5. ^ "1990 Census of Population, General Population Characteristics: Massachusetts" (PDF). US Census Bureau. December 1990. Table 76: General Characteristics of Persons, Households, and Families: 1990. 1990 CP-1-23. Retrieved July 12, 2011.
  6. ^ "1980 Census of the Population, Number of Inhabitants: Massachusetts" (PDF). US Census Bureau. December 1981. Table 4. Populations of County Subdivisions: 1960 to 1980. PC80-1-A23. Retrieved July 12, 2011.
  7. ^ "1950 Census of Population" (PDF). Bureau of the Census. 1952. Section 6, Pages 21-10 and 21-11, Massachusetts Table 6. Population of Counties by Minor Civil Divisions: 1930 to 1950. Retrieved July 12, 2011.
  8. ^ "1920 Census of Population" (PDF). Bureau of the Census. Number of Inhabitants, by Counties and Minor Civil Divisions. Pages 21-5 through 21-7. Massachusetts Table 2. Population of Counties by Minor Civil Divisions: 1920, 1910, and 1920. Retrieved July 12, 2011.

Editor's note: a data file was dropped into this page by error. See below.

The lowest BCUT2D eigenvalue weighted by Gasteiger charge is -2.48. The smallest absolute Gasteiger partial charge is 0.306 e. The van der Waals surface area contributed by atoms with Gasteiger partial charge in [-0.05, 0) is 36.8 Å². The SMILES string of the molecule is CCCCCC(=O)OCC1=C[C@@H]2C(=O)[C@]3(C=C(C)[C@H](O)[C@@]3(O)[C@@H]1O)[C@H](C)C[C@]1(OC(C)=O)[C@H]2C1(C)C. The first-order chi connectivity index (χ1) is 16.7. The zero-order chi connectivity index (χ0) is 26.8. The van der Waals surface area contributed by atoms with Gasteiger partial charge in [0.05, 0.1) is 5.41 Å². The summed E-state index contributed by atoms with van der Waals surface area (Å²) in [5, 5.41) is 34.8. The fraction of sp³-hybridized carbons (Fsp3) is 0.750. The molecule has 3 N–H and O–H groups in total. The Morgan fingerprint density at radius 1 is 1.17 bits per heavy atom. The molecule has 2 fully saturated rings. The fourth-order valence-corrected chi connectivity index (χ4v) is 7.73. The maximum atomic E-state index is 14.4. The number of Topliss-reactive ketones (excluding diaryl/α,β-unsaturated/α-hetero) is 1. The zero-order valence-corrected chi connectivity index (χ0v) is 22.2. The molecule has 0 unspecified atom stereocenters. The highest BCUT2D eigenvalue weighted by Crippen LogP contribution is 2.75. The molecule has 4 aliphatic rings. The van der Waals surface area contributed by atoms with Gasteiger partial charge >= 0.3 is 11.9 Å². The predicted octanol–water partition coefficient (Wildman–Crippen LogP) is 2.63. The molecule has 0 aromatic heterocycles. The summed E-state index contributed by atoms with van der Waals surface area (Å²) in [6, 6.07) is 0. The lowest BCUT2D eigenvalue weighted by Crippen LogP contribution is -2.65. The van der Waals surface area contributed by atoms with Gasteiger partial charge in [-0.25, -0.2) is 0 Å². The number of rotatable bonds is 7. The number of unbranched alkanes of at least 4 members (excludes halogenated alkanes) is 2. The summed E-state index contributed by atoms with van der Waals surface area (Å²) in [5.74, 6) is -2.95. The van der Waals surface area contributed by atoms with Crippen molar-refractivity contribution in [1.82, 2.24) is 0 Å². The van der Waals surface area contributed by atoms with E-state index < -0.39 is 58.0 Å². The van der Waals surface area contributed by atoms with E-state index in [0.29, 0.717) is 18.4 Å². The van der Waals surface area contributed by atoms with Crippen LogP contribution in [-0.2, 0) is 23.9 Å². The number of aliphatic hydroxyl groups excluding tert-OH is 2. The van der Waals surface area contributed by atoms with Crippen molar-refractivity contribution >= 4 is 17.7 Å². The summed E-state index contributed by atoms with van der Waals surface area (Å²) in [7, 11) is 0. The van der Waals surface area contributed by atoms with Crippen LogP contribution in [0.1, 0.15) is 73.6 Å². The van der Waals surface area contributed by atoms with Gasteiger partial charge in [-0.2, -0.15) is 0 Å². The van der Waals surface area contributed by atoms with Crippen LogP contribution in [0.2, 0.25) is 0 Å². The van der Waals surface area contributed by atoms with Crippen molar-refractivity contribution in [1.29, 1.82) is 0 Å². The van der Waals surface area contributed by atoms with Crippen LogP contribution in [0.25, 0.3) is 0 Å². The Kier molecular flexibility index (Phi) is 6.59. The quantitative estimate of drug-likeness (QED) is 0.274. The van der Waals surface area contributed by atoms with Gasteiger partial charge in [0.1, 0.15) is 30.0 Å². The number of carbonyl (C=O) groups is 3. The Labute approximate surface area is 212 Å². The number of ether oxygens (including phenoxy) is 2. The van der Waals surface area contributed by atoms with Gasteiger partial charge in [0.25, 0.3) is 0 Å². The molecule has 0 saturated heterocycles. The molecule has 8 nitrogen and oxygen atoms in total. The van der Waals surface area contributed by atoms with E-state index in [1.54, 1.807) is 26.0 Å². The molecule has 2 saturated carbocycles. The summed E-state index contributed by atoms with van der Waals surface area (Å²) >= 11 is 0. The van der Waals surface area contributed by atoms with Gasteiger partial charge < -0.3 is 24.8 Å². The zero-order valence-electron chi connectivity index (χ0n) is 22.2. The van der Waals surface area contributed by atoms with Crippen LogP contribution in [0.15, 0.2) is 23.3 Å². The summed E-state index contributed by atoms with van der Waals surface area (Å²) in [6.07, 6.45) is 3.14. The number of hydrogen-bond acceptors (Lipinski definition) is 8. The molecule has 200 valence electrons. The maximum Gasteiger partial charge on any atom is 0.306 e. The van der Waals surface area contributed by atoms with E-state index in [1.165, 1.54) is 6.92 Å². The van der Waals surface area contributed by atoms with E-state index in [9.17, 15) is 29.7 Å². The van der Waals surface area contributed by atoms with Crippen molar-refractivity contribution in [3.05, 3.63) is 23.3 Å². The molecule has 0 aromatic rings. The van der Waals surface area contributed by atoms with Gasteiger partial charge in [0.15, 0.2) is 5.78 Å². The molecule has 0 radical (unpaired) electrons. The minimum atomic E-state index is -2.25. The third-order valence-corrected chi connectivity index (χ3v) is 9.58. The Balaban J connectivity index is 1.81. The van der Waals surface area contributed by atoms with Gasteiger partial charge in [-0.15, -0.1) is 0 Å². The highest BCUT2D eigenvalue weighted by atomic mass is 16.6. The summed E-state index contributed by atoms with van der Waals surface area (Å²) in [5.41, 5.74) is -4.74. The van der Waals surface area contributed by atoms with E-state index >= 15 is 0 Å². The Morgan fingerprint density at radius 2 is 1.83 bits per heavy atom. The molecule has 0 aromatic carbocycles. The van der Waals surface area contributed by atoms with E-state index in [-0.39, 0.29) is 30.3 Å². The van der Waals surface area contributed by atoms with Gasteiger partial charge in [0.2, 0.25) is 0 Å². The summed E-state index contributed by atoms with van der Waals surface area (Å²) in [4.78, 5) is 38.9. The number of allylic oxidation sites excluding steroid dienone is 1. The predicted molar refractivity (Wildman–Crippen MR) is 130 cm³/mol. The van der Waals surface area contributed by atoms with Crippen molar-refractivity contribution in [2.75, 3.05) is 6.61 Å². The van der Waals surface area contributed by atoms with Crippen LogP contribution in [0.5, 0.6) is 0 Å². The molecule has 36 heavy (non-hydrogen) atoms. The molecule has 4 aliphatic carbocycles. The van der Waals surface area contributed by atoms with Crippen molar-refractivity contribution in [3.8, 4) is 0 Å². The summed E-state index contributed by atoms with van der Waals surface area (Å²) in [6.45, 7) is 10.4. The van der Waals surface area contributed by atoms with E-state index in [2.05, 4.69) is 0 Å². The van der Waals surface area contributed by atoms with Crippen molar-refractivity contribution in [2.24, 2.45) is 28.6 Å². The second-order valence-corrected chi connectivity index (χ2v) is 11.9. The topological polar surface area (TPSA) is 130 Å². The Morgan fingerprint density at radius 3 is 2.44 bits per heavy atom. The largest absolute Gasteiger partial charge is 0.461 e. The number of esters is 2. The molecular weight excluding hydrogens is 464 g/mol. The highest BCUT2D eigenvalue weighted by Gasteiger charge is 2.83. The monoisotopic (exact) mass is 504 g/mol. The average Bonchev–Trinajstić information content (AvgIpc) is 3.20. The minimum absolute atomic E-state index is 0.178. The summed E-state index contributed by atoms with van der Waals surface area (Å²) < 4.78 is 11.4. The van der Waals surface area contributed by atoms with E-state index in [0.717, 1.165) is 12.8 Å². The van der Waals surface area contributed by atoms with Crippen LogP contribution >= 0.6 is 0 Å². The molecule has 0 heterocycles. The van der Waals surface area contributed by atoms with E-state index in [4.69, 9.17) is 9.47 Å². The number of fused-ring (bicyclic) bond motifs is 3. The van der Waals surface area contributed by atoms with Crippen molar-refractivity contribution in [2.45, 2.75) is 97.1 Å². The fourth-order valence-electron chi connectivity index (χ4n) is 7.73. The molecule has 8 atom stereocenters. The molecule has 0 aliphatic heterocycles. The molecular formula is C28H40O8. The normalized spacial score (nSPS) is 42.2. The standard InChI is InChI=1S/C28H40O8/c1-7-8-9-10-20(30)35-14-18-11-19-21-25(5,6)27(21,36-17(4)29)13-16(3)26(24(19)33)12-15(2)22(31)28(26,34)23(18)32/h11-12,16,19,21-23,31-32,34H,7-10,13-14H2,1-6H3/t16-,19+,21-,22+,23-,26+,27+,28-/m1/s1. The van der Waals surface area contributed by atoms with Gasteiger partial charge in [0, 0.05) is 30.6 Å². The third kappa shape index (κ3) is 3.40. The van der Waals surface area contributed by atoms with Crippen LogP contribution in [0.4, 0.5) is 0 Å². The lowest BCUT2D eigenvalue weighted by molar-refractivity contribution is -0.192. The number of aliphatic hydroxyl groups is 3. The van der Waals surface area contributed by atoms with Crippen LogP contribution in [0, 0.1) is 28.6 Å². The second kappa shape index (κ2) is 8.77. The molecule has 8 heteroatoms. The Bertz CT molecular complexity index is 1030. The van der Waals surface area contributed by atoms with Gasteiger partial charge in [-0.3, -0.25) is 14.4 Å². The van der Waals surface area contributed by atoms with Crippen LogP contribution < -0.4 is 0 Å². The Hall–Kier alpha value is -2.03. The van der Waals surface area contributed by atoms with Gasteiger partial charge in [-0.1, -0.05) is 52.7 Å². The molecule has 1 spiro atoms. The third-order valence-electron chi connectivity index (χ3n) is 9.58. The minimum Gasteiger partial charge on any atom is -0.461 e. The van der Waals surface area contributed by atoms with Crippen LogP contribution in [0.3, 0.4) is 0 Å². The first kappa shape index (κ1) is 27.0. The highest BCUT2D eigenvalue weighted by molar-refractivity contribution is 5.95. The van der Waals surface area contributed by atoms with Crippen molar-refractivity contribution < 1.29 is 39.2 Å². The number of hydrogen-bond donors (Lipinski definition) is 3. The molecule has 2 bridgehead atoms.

9. ^ "1890 Census of the Population" (PDF). Department of the Interior, Census Office. Pages 179 through 182. Massachusetts Table 5. Population of States and Territories by Minor Civil Divisions: 1880 and 1890. Retrieved July 12, 2011.
  10. ^ "1870 Census of the Population" (PDF). Department of the Interior, Census Office. 1872. Pages 217 through 220. Table IX. Population of Minor Civil Divisions, &c. Massachusetts. Retrieved July 12, 2011.
  11. ^ "1860 Census" (PDF). Department of the Interior, Census Office. 1864. Pages 220 through 226. State of Massachusetts Table No. 3. Populations of Cities, Towns, &c. Retrieved July 12, 2011.
  12. ^ "1850 Census" (PDF). Department of the Interior, Census Office. 1854. Pages 338 through 393. Populations of Cities, Towns, &c. Retrieved July 12, 2011.